Tuesday, January 19, 2010

Video Shows That "Idaho Stops" Are Common Among Motorists

I have advocated for a change in Illinois law to permit bicyclists to take the "slow and go" approach (sometimes called an "Idaho stop") with regard to stop signs and traffic lights. Presently, bicyclists in our state -- like motor vehicle drivers -- are required to come to a complete stop at traffic control devices. However, as I argued in August, the current state of the law does not reflect how bicyclists should reasonably be expected to operate on roadways, especially in crowded urban settings .

One objection to enacting an Idaho stop law in Illinois is that bicyclists should not receive special treatment. They are indeed treated by our law as "vehicles" and one might argue that all vehicles should be subject to the same rules. The driver may argue, If I have to stop so should Joe bicyclist. That position is not without logic. But in the city, don't motor vehicles usually slow and go themselves; at least at stop signs? The amusing video posted below (which I found at reflects how city motor vehicle drivers tend to approach stop signs. I am not suggesting that stop signs be effectively turned into yield signs for motorized traffic. But let's stop pretending that "slow and go" is something radical. We all do it, motorists and bicyclists. I submit that for bicyclists the law should permit this practice. It is much easier for a car, truck or bus to come to a complete stop then proceed forward again. Unlike bicycles they do not rely upon the strength and physical dexterity of the operator to move. Also, bikes do not pose the same hazard to other roadway users and pedestrians that motor vehicles do. The risk of permitting bicyclists to adopt the Idaho stop is far less than permitting cars and trucks to slow and go. Finally, in crowded urban settings bicycle use should be encouraged as a means for getting around. They do not pollute the air and provide significant health benefits for the bicyclist. Permitting the Idaho stop may make the riding experience more pleasant and thereby encourage more folks to peddle to the store and to work.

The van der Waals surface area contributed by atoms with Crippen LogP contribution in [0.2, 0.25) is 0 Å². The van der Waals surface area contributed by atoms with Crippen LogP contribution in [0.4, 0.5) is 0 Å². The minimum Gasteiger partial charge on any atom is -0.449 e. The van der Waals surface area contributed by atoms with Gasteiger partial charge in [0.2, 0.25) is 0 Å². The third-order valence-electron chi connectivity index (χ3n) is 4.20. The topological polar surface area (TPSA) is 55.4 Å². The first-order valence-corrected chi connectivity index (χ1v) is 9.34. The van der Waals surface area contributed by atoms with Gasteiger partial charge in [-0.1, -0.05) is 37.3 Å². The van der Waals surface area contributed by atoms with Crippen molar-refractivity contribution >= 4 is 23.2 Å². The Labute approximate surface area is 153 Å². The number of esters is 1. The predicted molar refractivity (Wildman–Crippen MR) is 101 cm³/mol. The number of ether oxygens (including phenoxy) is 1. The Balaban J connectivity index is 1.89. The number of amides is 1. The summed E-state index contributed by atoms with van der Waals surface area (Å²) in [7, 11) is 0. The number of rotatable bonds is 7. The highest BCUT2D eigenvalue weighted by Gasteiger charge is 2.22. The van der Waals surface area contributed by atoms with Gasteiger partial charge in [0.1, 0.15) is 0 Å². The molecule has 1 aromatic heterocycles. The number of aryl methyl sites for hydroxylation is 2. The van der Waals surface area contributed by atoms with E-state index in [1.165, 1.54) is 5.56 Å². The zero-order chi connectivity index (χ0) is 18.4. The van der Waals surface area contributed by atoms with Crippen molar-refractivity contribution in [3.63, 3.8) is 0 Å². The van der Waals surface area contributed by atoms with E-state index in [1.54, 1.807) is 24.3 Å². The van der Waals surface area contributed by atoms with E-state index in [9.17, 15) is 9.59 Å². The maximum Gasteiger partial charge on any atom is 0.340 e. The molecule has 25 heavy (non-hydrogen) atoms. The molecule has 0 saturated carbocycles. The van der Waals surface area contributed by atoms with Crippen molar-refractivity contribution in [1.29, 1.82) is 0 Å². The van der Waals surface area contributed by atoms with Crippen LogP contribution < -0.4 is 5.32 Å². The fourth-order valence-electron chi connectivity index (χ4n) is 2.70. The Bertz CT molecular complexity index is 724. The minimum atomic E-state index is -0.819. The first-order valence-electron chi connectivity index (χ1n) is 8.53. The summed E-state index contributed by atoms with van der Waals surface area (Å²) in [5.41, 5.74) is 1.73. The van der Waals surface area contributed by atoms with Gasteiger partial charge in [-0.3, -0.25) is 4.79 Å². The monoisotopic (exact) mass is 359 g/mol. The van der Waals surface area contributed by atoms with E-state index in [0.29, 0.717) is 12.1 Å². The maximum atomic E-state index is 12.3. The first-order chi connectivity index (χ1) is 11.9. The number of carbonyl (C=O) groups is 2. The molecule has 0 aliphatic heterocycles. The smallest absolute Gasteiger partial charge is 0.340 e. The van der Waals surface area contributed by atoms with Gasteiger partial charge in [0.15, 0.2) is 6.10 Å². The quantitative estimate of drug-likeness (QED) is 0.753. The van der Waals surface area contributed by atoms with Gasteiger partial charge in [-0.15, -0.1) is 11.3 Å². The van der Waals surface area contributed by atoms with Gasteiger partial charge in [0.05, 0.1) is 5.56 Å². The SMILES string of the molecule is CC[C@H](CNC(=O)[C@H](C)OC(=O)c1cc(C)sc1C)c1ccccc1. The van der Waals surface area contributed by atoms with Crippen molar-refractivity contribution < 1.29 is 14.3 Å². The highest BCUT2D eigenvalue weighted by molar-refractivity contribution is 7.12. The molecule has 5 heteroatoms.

1. Because I was bored I decided to count.

    Total # of motorists: 50
    # of motorists who stopped behind the stop line when crosswalk was occupied: 4
    # of motorists who stopped behind the stop line when crosswalk was clear: 0
    # of motorists who did not stop behind the stop line: 46 (92%)

    Total # of cyclists: 4
    # of cyclists who stopped behind the stop line: 0
    # of cyclists who did not stop behind the stop line: 4 (100%)

  2. This video is from Rittenhouse Square in Philly.

  3. I am guessing that if someone did the same experiment at a busy intersection in Chicago that the results would be roughly the same.

  4. And more fodder here. All taken in one hour.
    Stop sign rolling
    No turn on Red light

  5. Watch this video that demonstrates what it would be like for people riding bikes if the Idaho stop law was enacted in their state:

    The narrator also talks about the energy requirements of starting and maintaining speed.


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